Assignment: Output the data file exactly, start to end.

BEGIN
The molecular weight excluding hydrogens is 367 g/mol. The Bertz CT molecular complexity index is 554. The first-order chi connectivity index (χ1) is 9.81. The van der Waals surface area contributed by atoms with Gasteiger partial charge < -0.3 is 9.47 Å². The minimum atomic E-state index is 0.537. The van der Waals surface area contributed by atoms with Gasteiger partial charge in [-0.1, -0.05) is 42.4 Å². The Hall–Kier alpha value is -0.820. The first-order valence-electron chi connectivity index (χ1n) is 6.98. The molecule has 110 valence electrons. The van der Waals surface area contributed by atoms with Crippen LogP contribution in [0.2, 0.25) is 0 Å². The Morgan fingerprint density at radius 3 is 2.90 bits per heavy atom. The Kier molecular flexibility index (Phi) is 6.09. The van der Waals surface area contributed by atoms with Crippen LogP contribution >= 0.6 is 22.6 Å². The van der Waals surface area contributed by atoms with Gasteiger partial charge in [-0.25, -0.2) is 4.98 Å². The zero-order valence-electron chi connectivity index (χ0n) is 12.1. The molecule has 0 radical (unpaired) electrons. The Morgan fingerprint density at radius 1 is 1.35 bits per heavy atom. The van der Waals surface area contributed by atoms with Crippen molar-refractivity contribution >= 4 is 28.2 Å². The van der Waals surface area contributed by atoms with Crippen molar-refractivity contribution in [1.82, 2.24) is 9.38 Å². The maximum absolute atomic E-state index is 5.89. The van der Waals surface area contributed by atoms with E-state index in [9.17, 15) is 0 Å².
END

The molecular weight excluding hydrogens is 367 g/mol. The Bertz CT molecular complexity index is 554. The first-order chi connectivity index (χ1) is 9.81. The van der Waals surface area contributed by atoms with Gasteiger partial charge < -0.3 is 9.47 Å². The minimum atomic E-state index is 0.537. The van der Waals surface area contributed by atoms with Gasteiger partial charge in [-0.1, -0.05) is 42.4 Å². The Hall–Kier alpha value is -0.820. The first-order valence-electron chi connectivity index (χ1n) is 6.98. The molecule has 110 valence electrons. The van der Waals surface area contributed by atoms with Crippen LogP contribution in [0.2, 0.25) is 0 Å². The Morgan fingerprint density at radius 3 is 2.90 bits per heavy atom. The Kier molecular flexibility index (Phi) is 6.09. The van der Waals surface area contributed by atoms with Crippen LogP contribution >= 0.6 is 22.6 Å². The van der Waals surface area contributed by atoms with Gasteiger partial charge in [-0.25, -0.2) is 4.98 Å². The zero-order valence-electron chi connectivity index (χ0n) is 12.1. The molecule has 0 radical (unpaired) electrons. The Morgan fingerprint density at radius 1 is 1.35 bits per heavy atom. The van der Waals surface area contributed by atoms with Crippen molar-refractivity contribution >= 4 is 28.2 Å². The van der Waals surface area contributed by atoms with Crippen molar-refractivity contribution in [1.82, 2.24) is 9.38 Å². The maximum absolute atomic E-state index is 5.89. The van der Waals surface area contributed by atoms with E-state index in [9.17, 15) is 0 Å².